The sixth option, largely unspoken of beyond generalisations about cutting waste and making efficiencies, is to tackle head on this mountain of legislation which is placing such a precipitous burden on British public life (and intruding on the private lives of its citizenry as well). Whole reams of legislation should be closely examined and subjected to rigorous public inspection, scrutiny and discussion. Areas which are currently simply not open to debate and have become sacred cows such as anti-discrimination and equalities and diversities must be opened up and their impact and efficacy thoroughly examined. If need be legislation must be gutted to get to a few core policies and laws which are really cost-effective and beneficial; in some cases legislation may need to be repealed in its entirety.
And with it the whole edifice of the quangorcacy and the monumental, target driven, compliance obsessed inspection and regulatory apparatus that comes with it must be pruned and reduced to a manageable, productive and constructive level. The quantitative benefits flowing from would this would be enormous, freeing up possibly tens-of-billions of pounds that could be spent more usefully elsewhere. There is no question that there will still have to be tax rises, benefit cuts and cuts to public services. But the extent of these can be mitigated considerably and the pain and misery they are likely to cause to the most vulnerable in our society significantly reduced if directed at paring back the voluminous and all-encompassing legislative and regulatory apparatus.
But there would also be qualitative benefits too as the stultifying impact of omnipresent legislation and the burden of the quangorcacy is lifted leading to renewed energy and initiative that will have economic, as well as social and cultural impacts and be of great benefit to the country as a whole.
None of this has surfaced or will surface during the course of this election campaign, but the issues raised by this will break through, post-election as the true costs of what has to be done to get the UK’s public indebtedness under control becomes apparent. All this leads to the conclusion that the best option for this election is a hung parliament. Why? Because if Labour is returned with a majority (admittedly a very unlikely outcome at the time of writing) they will resort to their centralising, target driven, grand initiative obsessed, top down way of working which largely got us into this mess in the first place and will never countenance dealing with the legislative burden and regulatory apparatus. Equally, if the Conservatives get in with a small majority, their instincts will be to cut back savagely and attempt to get public services on the cheap through farming them out to a combination of the private and voluntary sectors with dreadful consequences.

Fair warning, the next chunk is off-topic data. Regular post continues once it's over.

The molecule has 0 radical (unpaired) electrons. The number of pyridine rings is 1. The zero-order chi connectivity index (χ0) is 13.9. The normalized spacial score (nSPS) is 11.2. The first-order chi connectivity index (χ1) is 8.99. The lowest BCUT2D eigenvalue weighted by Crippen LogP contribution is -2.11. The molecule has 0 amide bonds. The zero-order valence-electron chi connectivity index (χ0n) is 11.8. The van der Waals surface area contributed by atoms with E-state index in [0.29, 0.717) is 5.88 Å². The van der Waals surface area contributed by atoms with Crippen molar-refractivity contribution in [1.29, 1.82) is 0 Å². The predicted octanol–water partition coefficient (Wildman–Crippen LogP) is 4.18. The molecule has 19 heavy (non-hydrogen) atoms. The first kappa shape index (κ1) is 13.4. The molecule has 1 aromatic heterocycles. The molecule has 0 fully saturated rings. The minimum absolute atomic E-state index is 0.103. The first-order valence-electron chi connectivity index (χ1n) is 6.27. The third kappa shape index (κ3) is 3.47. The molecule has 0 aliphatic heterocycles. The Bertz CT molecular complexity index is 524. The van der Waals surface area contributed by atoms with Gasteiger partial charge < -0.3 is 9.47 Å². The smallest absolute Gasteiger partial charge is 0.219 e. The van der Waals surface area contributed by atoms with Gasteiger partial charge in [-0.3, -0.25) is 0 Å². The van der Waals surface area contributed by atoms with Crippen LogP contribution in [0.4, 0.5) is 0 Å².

To ensure fairness and an equitable balance of options that includes dealing with the legislative burden and regulatory apparatus we need a government with no overall majority that has to negotiate and take all options into consideration when making policy. Only a hung parliament will allow for the space to explore some really radical solutions, such as those briefly outlined here, that would be of immense benefit for the future governance of the country.
The political and economic landscape has changed. The party is well and truly over and a massive hang-over is about to kick in. A hung parliament is the best way to provide a restorative cure and help us to get back on our feet.